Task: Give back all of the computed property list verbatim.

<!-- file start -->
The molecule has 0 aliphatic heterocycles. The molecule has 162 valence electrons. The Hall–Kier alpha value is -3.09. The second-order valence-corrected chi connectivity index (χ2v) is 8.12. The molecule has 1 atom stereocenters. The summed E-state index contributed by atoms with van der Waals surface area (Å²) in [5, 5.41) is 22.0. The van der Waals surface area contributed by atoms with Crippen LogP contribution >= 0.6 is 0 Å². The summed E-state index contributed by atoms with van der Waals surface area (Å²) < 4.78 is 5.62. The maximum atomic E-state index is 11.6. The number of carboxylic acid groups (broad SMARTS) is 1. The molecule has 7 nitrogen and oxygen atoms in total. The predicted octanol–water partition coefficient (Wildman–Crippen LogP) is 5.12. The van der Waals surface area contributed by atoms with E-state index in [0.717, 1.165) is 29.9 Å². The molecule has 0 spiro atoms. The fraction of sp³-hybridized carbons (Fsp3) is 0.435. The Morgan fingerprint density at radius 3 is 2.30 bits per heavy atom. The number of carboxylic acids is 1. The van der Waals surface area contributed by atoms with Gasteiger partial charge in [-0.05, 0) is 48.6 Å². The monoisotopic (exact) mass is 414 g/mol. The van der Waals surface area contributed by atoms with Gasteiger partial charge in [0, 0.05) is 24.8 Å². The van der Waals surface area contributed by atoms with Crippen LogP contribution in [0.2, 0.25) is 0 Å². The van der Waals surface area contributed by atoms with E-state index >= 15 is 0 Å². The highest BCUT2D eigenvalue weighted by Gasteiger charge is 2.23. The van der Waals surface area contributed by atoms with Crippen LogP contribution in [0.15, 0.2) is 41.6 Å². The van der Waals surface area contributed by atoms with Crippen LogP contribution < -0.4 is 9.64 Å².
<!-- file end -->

The molecule has 0 aliphatic heterocycles. The molecule has 162 valence electrons. The Hall–Kier alpha value is -3.09. The second-order valence-corrected chi connectivity index (χ2v) is 8.12. The molecule has 1 atom stereocenters. The summed E-state index contributed by atoms with van der Waals surface area (Å²) in [5, 5.41) is 22.0. The van der Waals surface area contributed by atoms with Crippen LogP contribution >= 0.6 is 0 Å². The summed E-state index contributed by atoms with van der Waals surface area (Å²) < 4.78 is 5.62. The maximum atomic E-state index is 11.6. The number of carboxylic acid groups (broad SMARTS) is 1. The molecule has 7 nitrogen and oxygen atoms in total. The predicted octanol–water partition coefficient (Wildman–Crippen LogP) is 5.12. The van der Waals surface area contributed by atoms with E-state index in [0.717, 1.165) is 29.9 Å². The molecule has 0 spiro atoms. The fraction of sp³-hybridized carbons (Fsp3) is 0.435. The Morgan fingerprint density at radius 3 is 2.30 bits per heavy atom. The number of carboxylic acids is 1. The van der Waals surface area contributed by atoms with Gasteiger partial charge in [-0.05, 0) is 48.6 Å². The monoisotopic (exact) mass is 414 g/mol. The van der Waals surface area contributed by atoms with Gasteiger partial charge in [0, 0.05) is 24.8 Å². The van der Waals surface area contributed by atoms with Crippen LogP contribution in [0.2, 0.25) is 0 Å². The van der Waals surface area contributed by atoms with E-state index >= 15 is 0 Å². The highest BCUT2D eigenvalue weighted by Gasteiger charge is 2.23. The van der Waals surface area contributed by atoms with Crippen LogP contribution in [0.15, 0.2) is 41.6 Å². The van der Waals surface area contributed by atoms with Crippen LogP contribution < -0.4 is 9.64 Å².